by Susannah McGowan
The Connected Curriculum represents the University College of London’s (UCL) values-based approach to connecting its excellent reputation for world-renowned research to educational practices across the institution. European theoretical underpinnings of the initiative emphasize development of dispositions, talents, and character within curricula (Gadamer, 2004; Fairfield, 2012). The emphasis is not only on providing a relevant education; there is also a strong emphasis on citizenship within this global university. This initiative’s intended scope and ambition are significant: UCL enrolls 33,880 students (17,640 undergraduates, 16,240 postgraduates), 840 professors, and approximately 6,000 academic and research staff. The urban, international campus is situated in the heart of London.
The Connected Curriculum initiative will infuse the UCL curricula with research-based practices, meaning the aim of every department is to engage students in some form of inquiry and/or research project. You might find many examples of engaging in disciplinary research scattered throughout UCL; yet this initiative intends to embed undergraduate research in some form in every department by 2021. The Connected Curriculum initiative, designed by Dilly Fung, director for the Centre for Advancing Learning and Teaching (UCL CALT), consists of six, interconnected dimensions to support research-based education and showcase the potential for a multitude of connections to be made within and among programs. Each dimension focuses on student learning, putting students at the heart of any curricular endeavor.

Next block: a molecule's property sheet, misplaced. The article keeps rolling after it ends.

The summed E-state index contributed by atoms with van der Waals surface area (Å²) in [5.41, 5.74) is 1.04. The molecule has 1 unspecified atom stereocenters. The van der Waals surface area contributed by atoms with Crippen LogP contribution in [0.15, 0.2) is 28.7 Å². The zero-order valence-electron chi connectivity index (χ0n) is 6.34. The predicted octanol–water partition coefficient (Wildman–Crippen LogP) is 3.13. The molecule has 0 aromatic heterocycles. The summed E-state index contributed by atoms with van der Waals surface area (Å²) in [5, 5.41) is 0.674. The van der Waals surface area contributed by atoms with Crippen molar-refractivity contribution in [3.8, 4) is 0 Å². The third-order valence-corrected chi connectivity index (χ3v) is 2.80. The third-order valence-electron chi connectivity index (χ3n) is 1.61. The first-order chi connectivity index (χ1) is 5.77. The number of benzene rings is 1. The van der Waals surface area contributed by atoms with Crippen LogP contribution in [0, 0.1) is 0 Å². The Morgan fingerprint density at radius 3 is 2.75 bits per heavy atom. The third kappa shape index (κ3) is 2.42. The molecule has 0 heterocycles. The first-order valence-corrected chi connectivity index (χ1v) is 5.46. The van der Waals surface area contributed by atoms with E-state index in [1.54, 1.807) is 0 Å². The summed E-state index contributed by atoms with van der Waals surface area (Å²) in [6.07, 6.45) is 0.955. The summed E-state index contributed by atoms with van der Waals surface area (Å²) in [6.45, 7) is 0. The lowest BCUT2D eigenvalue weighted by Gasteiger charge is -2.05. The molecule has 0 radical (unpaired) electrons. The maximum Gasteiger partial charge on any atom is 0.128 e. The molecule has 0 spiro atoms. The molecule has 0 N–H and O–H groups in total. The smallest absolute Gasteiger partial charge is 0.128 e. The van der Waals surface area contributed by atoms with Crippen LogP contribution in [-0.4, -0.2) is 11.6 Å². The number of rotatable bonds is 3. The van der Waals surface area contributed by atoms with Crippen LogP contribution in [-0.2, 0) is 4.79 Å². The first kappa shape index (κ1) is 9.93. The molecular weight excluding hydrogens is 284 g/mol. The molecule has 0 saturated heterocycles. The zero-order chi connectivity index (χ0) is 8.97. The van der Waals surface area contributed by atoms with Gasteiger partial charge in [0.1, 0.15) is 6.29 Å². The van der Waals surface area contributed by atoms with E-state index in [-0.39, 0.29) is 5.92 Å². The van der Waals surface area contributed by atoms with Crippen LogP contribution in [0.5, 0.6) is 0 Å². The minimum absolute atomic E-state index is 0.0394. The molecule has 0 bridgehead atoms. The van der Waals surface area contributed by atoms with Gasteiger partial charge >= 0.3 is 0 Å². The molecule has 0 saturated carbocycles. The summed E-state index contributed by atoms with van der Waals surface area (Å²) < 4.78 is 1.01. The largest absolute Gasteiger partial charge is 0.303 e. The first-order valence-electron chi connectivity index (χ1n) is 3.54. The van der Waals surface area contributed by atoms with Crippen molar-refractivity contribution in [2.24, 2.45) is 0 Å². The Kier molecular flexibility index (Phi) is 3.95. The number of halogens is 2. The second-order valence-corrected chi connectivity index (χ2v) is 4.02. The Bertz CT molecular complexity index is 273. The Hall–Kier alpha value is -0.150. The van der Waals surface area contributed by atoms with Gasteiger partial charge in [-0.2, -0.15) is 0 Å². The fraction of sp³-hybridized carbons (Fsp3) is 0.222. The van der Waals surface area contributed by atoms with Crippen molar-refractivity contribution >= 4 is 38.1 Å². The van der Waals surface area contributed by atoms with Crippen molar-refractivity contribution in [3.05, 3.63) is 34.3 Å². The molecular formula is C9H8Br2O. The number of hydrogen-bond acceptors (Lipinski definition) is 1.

Fung (2015) posits each dimension through key questions for departments to consider:

Dimension 1: Students connect with staff (faculty) and their research. Do their courses and the wider activities and events in their department enable them to meet, learn from and even challenge researchers and scholars?
Dimension 2:  A throughline of research activity is built into each program of study. Is there a connective storyline of enquiry, for example in the pattern of learning/research activities and assessments, which helps students to build their own coherent learning narrative through their studies?
Dimension 3:  Students make connections across subjects and out to the world. Can students connect outwards from their immediate subject(s) of study and learn to analyse and tackle multi-layered challenges using different ‘knowledge lenses’?
Dimension 4:  Students connect academic learning with workplace learning. Can they make and articulate conceptual and practical connections between their academic learning and the lifelong learning needed for employment and for their future lives?
Dimension 5: Students learn to produce outputs – assessments directed at an audience. Are some assessments of student learning outward facing, directed at an identified audience, giving students a voice beyond the class?
Dimension 6: Students connect with each other, across phases and with alumni. Are alumni actively engaged in the learning and research community, for example by enriching the curriculum with their expertise, contributing to mentoring schemes or working with departments to enhance their educational provision?  

Fung, writing in a forthcoming article in CUR Quarterly, states, “‘Good’ education here is about enabling students to develop themselves, both individually and in communities, through dialogue and through active, critical engagement within and across subject fields.” Fung and the Connected Curriculum team pay close attention to making the goals of the Connected Curriculum as clear and jargon-free as possible to ensure its uptake across the 11 different schools within the university. The important connections here are to make the discipline real and relevant for students and connect it to their pursuits beyond the classroom and beyond their studies.